The fear that Delia will unleash an army of sycophants to impose his authority may well backfire among the party’s middle ground which had its concerns on Delia’s leadership but was willing to give him a chance.

3. Delia believes that recent events have strengthened him

Delia may well be banking on the revulsion felt by many, including floaters and some Labour supporters, at the invasion of his privacy during the Christmas festivities.

Delia may also be under the impression that while his parliamentary group remains hostile he has gained more sympathy among PN members and voters. Yet he seems to underestimate the concern among those who cringe at the prospect of voting for someone tainted by domestic violence allegations. He also seems to forget that sympathy does not necessarily translate in political support for the Nationalist Party.

In fact, despite receiving kudos from government poster boys like advisor Robert Musumeci, Delia has so far made no political inroads among Labour voters. Moreover, Delia’s greatest problem is that a substantial segment of PN voters does not trust him and would not vote for him. If he fails to recover this category he can’t aspire to close the gap with Labour, let alone aspire to win.

The data leak seems to go beyond his personal family affairs and has also exposed his questionable financial dealings with an insurance company on behalf of the party, to scrutiny. The fact that he has been exposed to a data leak raises questions on his suitability as party leader. For what if material taken from this data leak crops up on the eve of a general election?

4. Delia wants his enemies to come out in the open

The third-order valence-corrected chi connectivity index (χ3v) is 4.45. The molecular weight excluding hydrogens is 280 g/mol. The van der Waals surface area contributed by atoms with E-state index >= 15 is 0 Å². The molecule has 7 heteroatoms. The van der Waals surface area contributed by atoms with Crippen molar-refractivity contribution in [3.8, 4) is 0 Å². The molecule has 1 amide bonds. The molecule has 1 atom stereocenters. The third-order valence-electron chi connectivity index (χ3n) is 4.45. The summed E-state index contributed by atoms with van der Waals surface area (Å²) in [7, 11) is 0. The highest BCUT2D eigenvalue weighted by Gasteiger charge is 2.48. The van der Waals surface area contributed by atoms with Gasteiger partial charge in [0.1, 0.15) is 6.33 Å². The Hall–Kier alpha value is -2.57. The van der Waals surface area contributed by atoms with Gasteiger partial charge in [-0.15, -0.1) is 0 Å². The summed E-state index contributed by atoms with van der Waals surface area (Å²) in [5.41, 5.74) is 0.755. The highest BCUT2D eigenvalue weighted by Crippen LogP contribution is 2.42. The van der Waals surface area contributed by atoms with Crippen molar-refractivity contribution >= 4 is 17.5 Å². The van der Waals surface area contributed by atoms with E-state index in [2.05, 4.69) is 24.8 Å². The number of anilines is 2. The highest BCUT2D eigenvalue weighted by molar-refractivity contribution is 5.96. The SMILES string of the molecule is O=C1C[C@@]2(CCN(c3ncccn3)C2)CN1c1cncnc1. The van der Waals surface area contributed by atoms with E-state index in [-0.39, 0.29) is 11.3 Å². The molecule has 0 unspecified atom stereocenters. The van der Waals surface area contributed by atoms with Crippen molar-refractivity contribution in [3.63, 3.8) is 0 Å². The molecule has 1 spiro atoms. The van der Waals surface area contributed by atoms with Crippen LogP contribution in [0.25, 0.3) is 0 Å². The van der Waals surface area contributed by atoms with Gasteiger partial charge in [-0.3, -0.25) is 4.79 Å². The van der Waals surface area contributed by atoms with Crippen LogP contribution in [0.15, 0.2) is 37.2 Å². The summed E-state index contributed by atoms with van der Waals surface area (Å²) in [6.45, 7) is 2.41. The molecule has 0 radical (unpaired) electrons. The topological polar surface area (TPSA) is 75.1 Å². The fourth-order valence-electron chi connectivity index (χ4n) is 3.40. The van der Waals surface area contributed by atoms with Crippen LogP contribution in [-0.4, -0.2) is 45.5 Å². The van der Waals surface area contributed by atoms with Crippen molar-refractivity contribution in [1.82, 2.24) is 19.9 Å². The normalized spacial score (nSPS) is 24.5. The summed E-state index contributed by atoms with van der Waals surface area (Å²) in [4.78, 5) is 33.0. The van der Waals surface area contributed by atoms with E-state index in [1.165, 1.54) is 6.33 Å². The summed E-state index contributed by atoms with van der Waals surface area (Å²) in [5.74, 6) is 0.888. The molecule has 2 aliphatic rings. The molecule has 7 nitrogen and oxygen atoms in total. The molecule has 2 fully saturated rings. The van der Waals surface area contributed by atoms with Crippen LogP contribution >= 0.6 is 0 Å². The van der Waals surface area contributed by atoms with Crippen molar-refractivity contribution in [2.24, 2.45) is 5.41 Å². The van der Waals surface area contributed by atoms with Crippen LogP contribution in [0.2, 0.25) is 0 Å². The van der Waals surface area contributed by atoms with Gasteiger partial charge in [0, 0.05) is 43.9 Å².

Delia wants a showdown and is irritated by the fact that none of his internal adversaries in the parliamentary group have so far came out in the open to ask for his resignation. Some may even fear that his intention is to bring them out in the open to commence a purge.

Yet Delia’s declaration of war may well remain unanswered, perpetuating his frustration at fighting a battle with ghosts. Moreover the prospect of an impending day of reckoning may well backfire on Delia who may see all those threatened by a purge uniting against him.

Delia had already over-reached himself in summer when he asked for Simon Busuttil’s resignation from the parliamentary group. While nobody protested against his decision to remove Busuttil from good governance spokesperson, kicking out Busuttil from the parliamentary group was a step too far even for those who were not particularly close to the former PN leader.

Delia may also see this as an occasion to once again present himself as the anti-establishment candidate fighting an old guard which was never ready to give him a chance. But while this tactic worked well for Jeremy Corbyn among Labour voters in the UK and Donald Trump among republicans in the USA, this may be a leap in the dark in the Maltese context.

Moreover the prospect of a protracted civil war in the main opposition party risks strengthening Joseph Muscat’s Labour further.

5. Delia wants to pin the blame of defeat on his enemies

Delia may well have realised that his party is condemned to a humiliating defeat in next May’s local and European elections.

Delia also knows that his enemies may well be engaging in Chinese torture, by further weakening him before these elections only to deliver the final blow after the results are out. By highlighting disunity in his own party and turning against his internal enemies, Delia is pre-empting them bringing the inevitable showdown ahead before next May’s election.

One can already imagine Delia saying: “I blame this horrendous result on the clique which has prevented me from working and which has done everything to destroy my credibility.”